Figure 8 – Image of the rising sun, when solar energy is limited, but the demand for power rises as well. Image source:


If the energy producers at any point don’t meet the total demand, then some locations may experience dimmed lights, lower power, or no power at all. Imagine if a hospital were to lose power; that’s a disastrous scenario. Luckily, many essential services have backup generators [7]. The ability to store excess energy on-site is a great backup plan, but let’s discuss how energy storage technologies could potentially help smooth the demand for energy to make delivering energy a more consistent job, therefore reducing the likelihood that energy demand isn’t met in the first place.

The idea behind peak shifting is to store the leftover energy that is produced from renewable resources when the demand is low and use it when the demand is high. On top of providing more energy from renewables, this has the added benefit of smoothing out the amount of electricity that providers need to supply [8]. However, this method requires there to be a device or system where energy can be conveniently stored and drawn. The popular choice for this method at the moment is Pumped Hydroelectric Storage, which was estimated to comprise about 96% of the world’s energy storage capacity [9]. The idea here is to pump water uphill when energy is produced in excess and flow it back downhill to generate electricity when it is needed. There are many active investigations that explore the applicability of various forms of batteries, such as lithium ion, lead-acid, redox flow, and molten salt batteries, for grid-scale energy storage [10].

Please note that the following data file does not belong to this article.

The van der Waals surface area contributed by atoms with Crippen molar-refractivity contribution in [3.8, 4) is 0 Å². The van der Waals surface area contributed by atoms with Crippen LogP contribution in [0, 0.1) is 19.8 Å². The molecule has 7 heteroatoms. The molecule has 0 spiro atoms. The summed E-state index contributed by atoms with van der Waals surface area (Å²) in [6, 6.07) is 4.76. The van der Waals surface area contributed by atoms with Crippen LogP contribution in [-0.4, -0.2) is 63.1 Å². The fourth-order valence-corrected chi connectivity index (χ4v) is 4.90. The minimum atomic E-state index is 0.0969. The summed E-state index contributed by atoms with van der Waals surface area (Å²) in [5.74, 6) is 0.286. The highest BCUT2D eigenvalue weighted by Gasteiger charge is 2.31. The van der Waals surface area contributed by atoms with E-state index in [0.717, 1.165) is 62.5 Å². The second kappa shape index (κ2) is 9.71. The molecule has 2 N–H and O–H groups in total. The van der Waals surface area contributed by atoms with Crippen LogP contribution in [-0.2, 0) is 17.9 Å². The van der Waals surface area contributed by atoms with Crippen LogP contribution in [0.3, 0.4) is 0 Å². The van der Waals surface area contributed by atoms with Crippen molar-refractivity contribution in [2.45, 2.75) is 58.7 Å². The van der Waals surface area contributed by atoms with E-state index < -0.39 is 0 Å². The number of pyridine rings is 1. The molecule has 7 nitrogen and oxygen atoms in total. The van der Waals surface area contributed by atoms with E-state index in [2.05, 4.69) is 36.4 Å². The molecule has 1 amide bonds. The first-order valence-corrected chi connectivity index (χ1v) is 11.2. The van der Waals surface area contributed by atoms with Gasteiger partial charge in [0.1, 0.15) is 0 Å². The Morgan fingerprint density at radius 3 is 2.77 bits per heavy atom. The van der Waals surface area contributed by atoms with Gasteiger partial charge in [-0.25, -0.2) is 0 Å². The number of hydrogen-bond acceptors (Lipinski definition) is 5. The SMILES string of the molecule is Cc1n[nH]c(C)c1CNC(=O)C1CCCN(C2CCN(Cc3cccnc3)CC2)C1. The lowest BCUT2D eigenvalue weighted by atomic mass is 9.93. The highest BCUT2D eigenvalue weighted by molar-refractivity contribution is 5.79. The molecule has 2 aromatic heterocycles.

The study of batteries and other ion-based electrical energy storage devices has significant promise for increasing the safety of electronic devices and vehicles. While hydro-power is great for storing energy on the large scale, we unfortunately can’t really use a waterfall to power our electric vehicle. Hydrogen fuel cells have been mentioned as a possibility, however, hydrogen is flammable and poses a serious safety risk when stored in large enough amounts that would make commercial transportation feasible. Fuel cells are super exciting devices, however, and you should check them out if you get the chance!

As the shift towards electric vehicle production gains steam, the demand for fast-charging, large capacity, and inherently safe ion-based energy storage devices increases. This field of research is part of what the Gebbie research group is working on! If the way that ions move in energy storage devices is better understood, then materials can be selected to allow the device to be charged very rapidly. If the interactions between ions and the various portions of the energy storage devices are better understood, then the device can be designed to be stable at many different conditions (thus avoiding the recent case-studies of flammable cell phones and electric vehicles). These improvements would facilitate a smoother transition away from combustion-based transportation and make your next electric vehicle road trip much more enjoyable!


Figure 9 – Cartoon representation of an ionic system where the movements of ions can be studied. Aspects that may be important are the symmetry, the attractive/repulsive forces, sizes of the ions, and the “electric field” imposed on the system. Image provided by the Gebbie Lab



Optimization and Control Strategies for Energy Systems